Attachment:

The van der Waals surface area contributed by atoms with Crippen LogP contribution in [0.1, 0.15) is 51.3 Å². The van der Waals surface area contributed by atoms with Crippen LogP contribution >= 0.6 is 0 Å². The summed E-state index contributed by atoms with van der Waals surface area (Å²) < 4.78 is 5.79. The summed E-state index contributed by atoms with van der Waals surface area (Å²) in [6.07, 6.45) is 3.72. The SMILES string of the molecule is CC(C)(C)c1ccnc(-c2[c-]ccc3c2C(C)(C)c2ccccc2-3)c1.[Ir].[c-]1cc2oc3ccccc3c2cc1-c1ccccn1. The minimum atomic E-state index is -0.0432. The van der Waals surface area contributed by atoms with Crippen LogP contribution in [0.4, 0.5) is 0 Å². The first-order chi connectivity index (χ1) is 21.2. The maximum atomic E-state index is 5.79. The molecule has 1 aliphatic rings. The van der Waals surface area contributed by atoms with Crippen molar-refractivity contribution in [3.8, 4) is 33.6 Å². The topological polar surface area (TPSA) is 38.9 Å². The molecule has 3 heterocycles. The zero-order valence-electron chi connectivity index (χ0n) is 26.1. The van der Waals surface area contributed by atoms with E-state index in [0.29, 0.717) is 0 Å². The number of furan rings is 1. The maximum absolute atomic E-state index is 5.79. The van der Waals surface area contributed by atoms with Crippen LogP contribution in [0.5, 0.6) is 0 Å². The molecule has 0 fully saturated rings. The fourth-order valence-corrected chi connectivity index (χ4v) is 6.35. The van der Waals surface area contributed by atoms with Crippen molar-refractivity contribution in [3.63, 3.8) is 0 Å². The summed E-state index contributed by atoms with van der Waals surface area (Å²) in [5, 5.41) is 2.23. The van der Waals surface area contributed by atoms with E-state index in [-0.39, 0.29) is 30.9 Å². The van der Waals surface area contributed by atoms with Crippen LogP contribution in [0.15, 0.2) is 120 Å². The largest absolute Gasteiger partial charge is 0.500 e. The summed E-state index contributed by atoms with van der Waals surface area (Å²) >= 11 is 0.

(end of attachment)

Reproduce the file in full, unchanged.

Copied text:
The van der Waals surface area contributed by atoms with Crippen LogP contribution in [0.1, 0.15) is 51.3 Å². The van der Waals surface area contributed by atoms with Crippen LogP contribution >= 0.6 is 0 Å². The summed E-state index contributed by atoms with van der Waals surface area (Å²) < 4.78 is 5.79. The summed E-state index contributed by atoms with van der Waals surface area (Å²) in [6.07, 6.45) is 3.72. The SMILES string of the molecule is CC(C)(C)c1ccnc(-c2[c-]ccc3c2C(C)(C)c2ccccc2-3)c1.[Ir].[c-]1cc2oc3ccccc3c2cc1-c1ccccn1. The minimum atomic E-state index is -0.0432. The van der Waals surface area contributed by atoms with Crippen LogP contribution in [0.4, 0.5) is 0 Å². The first-order chi connectivity index (χ1) is 21.2. The maximum atomic E-state index is 5.79. The molecule has 1 aliphatic rings. The van der Waals surface area contributed by atoms with Crippen molar-refractivity contribution in [3.8, 4) is 33.6 Å². The topological polar surface area (TPSA) is 38.9 Å². The molecule has 3 heterocycles. The zero-order valence-electron chi connectivity index (χ0n) is 26.1. The van der Waals surface area contributed by atoms with E-state index in [0.29, 0.717) is 0 Å². The number of furan rings is 1. The maximum absolute atomic E-state index is 5.79. The van der Waals surface area contributed by atoms with Crippen LogP contribution in [0.5, 0.6) is 0 Å². The molecule has 0 fully saturated rings. The fourth-order valence-corrected chi connectivity index (χ4v) is 6.35. The van der Waals surface area contributed by atoms with Crippen molar-refractivity contribution in [3.63, 3.8) is 0 Å². The summed E-state index contributed by atoms with van der Waals surface area (Å²) in [5, 5.41) is 2.23. The van der Waals surface area contributed by atoms with E-state index in [-0.39, 0.29) is 30.9 Å². The van der Waals surface area contributed by atoms with Crippen LogP contribution in [0.15, 0.2) is 120 Å². The largest absolute Gasteiger partial charge is 0.500 e. The summed E-state index contributed by atoms with van der Waals surface area (Å²) >= 11 is 0.